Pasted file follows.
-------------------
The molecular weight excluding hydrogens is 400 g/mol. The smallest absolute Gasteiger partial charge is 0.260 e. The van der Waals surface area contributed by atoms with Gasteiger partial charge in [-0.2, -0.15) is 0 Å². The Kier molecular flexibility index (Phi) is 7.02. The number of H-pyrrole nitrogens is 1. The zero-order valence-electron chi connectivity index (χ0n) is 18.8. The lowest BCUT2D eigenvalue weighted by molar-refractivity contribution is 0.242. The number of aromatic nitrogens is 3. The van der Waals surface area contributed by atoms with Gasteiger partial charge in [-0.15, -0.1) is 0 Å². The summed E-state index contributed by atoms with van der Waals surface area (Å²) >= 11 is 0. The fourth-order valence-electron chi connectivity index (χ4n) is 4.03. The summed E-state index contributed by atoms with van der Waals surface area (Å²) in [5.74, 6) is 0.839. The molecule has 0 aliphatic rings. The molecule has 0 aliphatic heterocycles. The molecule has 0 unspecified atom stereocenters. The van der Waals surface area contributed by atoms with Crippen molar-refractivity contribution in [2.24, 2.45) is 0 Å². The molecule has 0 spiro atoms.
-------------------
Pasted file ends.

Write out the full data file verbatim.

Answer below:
The molecular weight excluding hydrogens is 400 g/mol. The smallest absolute Gasteiger partial charge is 0.260 e. The van der Waals surface area contributed by atoms with Gasteiger partial charge in [-0.2, -0.15) is 0 Å². The Kier molecular flexibility index (Phi) is 7.02. The number of H-pyrrole nitrogens is 1. The zero-order valence-electron chi connectivity index (χ0n) is 18.8. The lowest BCUT2D eigenvalue weighted by molar-refractivity contribution is 0.242. The number of aromatic nitrogens is 3. The van der Waals surface area contributed by atoms with Gasteiger partial charge in [-0.15, -0.1) is 0 Å². The summed E-state index contributed by atoms with van der Waals surface area (Å²) >= 11 is 0. The fourth-order valence-electron chi connectivity index (χ4n) is 4.03. The summed E-state index contributed by atoms with van der Waals surface area (Å²) in [5.74, 6) is 0.839. The molecule has 0 aliphatic rings. The molecule has 0 aliphatic heterocycles. The molecule has 0 unspecified atom stereocenters. The van der Waals surface area contributed by atoms with Crippen molar-refractivity contribution in [2.24, 2.45) is 0 Å². The molecule has 0 spiro atoms.